The Boy from the Mish
The Boy from the Mish is a tender portrait of teenage sexuality that disrupts the white male gaze in Western storytelling. Gary Lonesborough’s debut young adult novel arose from the lack of YA stories “centred around an Aboriginal teen coming to terms with their sexuality”. This book adds to the existing body of queer Blak literature, which has flourished in recent years.
We follow Lonesborough’s central character Jackson, as his self-awareness develops from hesitant innocence – “I can feel my voice trembling, like a baby deer taking its first steps” – to affirmation – “coming out makes me nervous but not in a bad way anymore”.
Racism pervades the fictional town of The Mish, damaging Aboriginal communities. Within this social landscape, Lonesborough normalises Jackson’s emerging queer identity in ways that avoid making him a token minority figure for white literary culture, which has a tendency to fetishise diversity. Jackson’s growing awareness of his same-sex attraction shifts honestly from denial, covert desire to excited curiosity, avoiding stereotypes or performing the trauma that some people expect from a young Aboriginal character.
This book deviates from the common “coming out” narrative in which queer characters are forced to fight for acceptance in a hostile environment of shame and disapproval from family and peers. As others discover Jackson’s attraction to the mysterious Tomas, it’s refreshing that the two teenagers are not demonised with horrendous consequences but gradually shown respect. In a moving conversation, his Uncle Charlie tells him that “we’re all connected, despite our differences”, reassuring his nephew that his attraction to Tomas doesn’t separate him from family and culture. This offers a hopeful and far more nuanced understanding of the process of coming out.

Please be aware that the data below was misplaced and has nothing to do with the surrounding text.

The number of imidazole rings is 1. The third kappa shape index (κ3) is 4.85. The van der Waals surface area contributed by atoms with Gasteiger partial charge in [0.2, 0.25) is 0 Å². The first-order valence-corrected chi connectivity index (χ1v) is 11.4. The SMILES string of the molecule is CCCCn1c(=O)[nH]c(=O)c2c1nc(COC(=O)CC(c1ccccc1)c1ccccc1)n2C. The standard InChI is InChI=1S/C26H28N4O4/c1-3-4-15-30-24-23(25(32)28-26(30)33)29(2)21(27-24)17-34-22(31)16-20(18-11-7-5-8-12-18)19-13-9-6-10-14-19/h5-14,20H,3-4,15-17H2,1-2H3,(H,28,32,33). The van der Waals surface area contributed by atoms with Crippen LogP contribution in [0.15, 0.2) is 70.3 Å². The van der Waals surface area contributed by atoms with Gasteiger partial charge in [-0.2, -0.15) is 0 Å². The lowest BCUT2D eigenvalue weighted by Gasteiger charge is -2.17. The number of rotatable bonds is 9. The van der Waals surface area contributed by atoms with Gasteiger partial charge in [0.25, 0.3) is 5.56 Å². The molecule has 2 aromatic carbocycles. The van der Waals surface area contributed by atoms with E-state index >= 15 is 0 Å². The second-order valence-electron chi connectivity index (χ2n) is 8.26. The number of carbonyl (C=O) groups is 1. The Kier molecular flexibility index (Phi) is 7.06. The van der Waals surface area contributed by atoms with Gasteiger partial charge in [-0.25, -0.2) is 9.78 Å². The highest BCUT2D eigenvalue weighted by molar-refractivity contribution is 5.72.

Importantly, Lonesborough also avoids the page-turning action that is supposed to engage younger audiences in our content-saturated lives. In its place, he constructs a compelling narrative through intimate insights into Jackson’s psyche. Lonesborough conveys Jackson’s relationship to his close friends and other teens through conversational prose, revealing to great effect the voices and attitudes of young people.
The novel’s pull is shaped by the pleasure of watching Jackson take tentative steps towards self-acceptance and emerge both proud and accepted by his community, a growth that’s depicted with restraint rather than sensationalism. Witnessing two young Aboriginal men acknowledge their love is a joy and likely to appeal to readers of all ages, while affirming young, queer First Nations people whose stories have up to now been absent from YA fiction.
A&U Children, 288pp, $19.99
This article was first published in the print edition of The Saturday Paper on Feb 27, 2021 as "Gary Lonesborough, The Boy from the Mish".
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